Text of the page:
When we asked Tony de Lautour to produce a new work for the Bunker—the name Gallery staff give to the small, square elevator building at the front of the forecourt on Montreal Street—he proposed a paint scheme inspired by Dazzle camouflage. Associated with the geometric near-abstraction of the vorticist movement, Dazzle was developed by British and American artists during the First World War to disguise shipping. It was a monumental form of camouflage that aimed not to hide the ship but to break up its mass visually and confuse enemies about its speed and direction. In a time before radar and sonar were developed, Dazzle was designed to disorientate German U-boat commanders looking through their periscopes, and protect the merchant fleets.
Senior curator Lara Strongman spoke with Tony de Lautour in late January 2016.
Dear John/ Welcome Back/ With Love
It might be old-school, but everyone likes to get a postcard, and Wayne Youle’s latest project invites visitors to communicate their Gallery experience, create their own art mail or just write a letter to their mum.
Everything is going to be alright
The cover of Bulletin 181 in September 2015 featured a miscellany of crates in storage, several marked fragile, one weighing 156kg, some with arrows indicating which way up they should be, others instructing the reopener to lay it flat first. Some bear an image of what’s inside. Ralph Hotere’s Malady Panels and Julia Morison’s Tootoo are there, one with a label, the other with an image of the installed piece. As I write this our collections remain in storage. A few new works and some which have been on loan are awaiting return from storage within other institutions.
Peter Stichbury's NDE
Anna Worthington chooses her favourite work from the Gallery collection.
Regional revitalization with art
Rei Maeda, coordinator of the Echigo-Tsumari Art Triennale, writes on art’s contribution to the regeneration of a remote rural area of Japan.
Everything is Going to be Alright
Martin Creed's completely unequivocal, but also pretty darn ambiguous, work for Christchurch.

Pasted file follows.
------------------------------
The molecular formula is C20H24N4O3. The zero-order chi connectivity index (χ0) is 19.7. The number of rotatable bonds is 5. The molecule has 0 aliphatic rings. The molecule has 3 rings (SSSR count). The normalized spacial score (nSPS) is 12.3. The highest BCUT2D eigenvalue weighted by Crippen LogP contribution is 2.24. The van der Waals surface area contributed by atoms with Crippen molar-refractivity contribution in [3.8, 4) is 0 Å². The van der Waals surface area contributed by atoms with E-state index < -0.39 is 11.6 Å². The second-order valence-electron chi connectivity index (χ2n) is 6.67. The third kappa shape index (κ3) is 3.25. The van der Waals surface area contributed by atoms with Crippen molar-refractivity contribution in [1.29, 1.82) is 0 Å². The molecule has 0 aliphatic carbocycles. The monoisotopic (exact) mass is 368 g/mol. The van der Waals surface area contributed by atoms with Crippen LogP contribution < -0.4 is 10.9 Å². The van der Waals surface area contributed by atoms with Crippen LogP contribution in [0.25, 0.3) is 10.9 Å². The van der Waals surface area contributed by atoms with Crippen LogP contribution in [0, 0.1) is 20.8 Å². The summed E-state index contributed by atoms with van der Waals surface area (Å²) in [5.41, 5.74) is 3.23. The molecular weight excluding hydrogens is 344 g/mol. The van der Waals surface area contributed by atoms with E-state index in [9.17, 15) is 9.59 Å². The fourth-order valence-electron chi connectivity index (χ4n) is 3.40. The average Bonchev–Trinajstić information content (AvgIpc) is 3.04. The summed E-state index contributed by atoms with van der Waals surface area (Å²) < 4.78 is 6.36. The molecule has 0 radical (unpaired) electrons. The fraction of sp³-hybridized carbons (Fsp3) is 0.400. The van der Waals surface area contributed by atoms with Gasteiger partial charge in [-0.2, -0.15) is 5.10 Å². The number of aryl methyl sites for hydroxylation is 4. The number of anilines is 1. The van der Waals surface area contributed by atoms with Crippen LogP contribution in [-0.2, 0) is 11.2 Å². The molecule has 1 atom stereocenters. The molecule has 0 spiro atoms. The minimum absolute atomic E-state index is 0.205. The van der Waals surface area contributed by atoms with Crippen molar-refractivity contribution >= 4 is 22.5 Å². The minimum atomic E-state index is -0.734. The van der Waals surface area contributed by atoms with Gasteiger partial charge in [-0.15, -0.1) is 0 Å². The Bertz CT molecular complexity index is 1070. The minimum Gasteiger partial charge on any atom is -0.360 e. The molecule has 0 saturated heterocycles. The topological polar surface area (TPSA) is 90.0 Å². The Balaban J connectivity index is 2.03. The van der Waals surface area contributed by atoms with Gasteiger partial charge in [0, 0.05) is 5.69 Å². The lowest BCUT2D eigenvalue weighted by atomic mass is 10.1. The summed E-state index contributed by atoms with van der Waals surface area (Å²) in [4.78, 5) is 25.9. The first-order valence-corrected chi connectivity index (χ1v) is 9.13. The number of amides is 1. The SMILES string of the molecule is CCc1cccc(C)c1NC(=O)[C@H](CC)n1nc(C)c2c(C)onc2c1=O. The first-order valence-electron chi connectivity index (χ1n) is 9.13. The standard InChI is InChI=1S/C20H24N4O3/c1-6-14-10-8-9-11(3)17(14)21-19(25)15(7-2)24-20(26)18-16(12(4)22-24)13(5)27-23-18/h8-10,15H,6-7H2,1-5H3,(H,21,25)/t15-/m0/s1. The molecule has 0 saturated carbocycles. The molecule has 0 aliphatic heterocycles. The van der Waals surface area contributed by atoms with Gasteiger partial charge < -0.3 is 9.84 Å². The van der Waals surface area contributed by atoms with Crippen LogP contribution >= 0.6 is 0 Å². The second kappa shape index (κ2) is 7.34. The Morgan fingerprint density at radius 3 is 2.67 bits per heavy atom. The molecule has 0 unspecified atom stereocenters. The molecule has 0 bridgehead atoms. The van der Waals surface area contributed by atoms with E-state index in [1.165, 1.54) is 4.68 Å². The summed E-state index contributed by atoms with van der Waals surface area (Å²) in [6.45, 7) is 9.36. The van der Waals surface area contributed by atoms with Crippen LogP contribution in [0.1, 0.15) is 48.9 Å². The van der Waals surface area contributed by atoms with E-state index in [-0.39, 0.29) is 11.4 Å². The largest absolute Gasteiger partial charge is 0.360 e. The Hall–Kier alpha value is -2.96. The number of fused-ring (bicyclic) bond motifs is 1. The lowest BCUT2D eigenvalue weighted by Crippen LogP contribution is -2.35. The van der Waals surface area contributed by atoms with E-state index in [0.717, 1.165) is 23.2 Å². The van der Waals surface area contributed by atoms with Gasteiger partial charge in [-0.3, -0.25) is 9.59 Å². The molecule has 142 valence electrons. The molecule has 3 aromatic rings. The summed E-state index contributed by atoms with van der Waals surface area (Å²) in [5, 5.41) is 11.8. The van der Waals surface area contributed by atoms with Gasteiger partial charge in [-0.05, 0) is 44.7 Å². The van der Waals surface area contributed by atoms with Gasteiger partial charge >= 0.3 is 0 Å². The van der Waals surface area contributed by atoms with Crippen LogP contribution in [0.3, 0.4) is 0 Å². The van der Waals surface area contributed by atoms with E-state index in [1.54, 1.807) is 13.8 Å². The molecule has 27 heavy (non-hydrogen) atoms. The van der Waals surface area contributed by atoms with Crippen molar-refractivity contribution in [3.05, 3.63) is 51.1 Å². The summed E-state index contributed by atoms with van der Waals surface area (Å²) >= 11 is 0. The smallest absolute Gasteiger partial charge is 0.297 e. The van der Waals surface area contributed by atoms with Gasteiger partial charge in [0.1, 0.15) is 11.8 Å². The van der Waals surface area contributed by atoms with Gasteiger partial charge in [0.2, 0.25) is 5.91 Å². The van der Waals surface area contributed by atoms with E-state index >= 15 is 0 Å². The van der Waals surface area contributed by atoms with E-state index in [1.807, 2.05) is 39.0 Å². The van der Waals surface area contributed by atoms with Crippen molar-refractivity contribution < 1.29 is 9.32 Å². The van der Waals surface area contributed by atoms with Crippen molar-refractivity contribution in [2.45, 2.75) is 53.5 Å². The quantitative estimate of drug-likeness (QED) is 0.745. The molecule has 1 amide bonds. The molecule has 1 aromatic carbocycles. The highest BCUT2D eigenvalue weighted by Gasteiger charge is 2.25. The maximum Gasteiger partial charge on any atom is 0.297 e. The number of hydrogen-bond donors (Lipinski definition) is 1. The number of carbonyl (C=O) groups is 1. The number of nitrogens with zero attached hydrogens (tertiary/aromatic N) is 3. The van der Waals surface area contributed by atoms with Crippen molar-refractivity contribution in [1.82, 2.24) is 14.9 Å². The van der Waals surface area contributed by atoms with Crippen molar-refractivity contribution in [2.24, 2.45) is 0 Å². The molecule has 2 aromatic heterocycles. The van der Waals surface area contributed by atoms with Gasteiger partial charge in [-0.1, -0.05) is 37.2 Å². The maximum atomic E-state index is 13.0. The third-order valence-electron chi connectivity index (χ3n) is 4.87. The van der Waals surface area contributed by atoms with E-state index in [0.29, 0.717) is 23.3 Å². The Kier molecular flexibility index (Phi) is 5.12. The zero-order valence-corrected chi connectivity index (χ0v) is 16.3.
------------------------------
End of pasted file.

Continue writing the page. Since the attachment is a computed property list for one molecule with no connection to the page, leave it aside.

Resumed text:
Michael Parekowhai: Chapman's Homer at PlaceMakers Riccarton
Christchurch's favourite bull can now be found at PlaceMakers Riccarton. That may sound a bit unusual, but these are strange times.
David Cook: Meet Me in the Square
Cathedral Square, Centennial Pool, Lancaster Park, schoolboys, punks, nuns – a photographic journey through 1980s Christchurch.
Paul Johns: South Pacific Sanctuary / Peraki / Banks Peninsula
The consideration of Japanese whale-hunting activity and ensuing protest in nearby southern waters has led to a reflection on our local whaling past, highlighting changing and divergent attitudes to animal life.
Proceed and Be Bold: The Pear Tree Press
An exhibition of beautifully crafted, designed and hand-printed books from New Zealand's most renowned private press, The Pear Tree Press.
Max Hailstone: Book and Typographic Designer
A selection of typographic designs, including books, posters and ephemera, by renowned Christchurch graphic designer Max Hailstone (1942–1997).
Curator Ken Hall writes about his experience of working with artists Chris Heaphy and Sara Hughes, as part of a small team with other city council staff and Ngāi Tahu arts advisors, on the Transitional Cathedral Square artist project.
Edwards+Johann: Rebels, Knights and Other Tomorrows
Combining vividly imagined photographs with sculptural elements, Christchurch-based collaborative duo Edwards+Johann present an enigmatic and playful installation laced with tension and possibility.
Shane Cotton: Baseland
Christchurch audiences at last have the opportunity to experience the complexity and ambition of Cotton's latest work in this two-venue exhibition by one of the biggest names in New Zealand art.
Daniel Crooks: Seek Stillness in Movement
Hectic city scenes transformed into contemplative meditations of extraordinary beauty.
The idea of peppering the vestigial city centre with portraits from the collection became part of the Gallery's tenth birthday POPULATE! programme, intended to remind all of us that the collection is, indeed, still here and in good shape.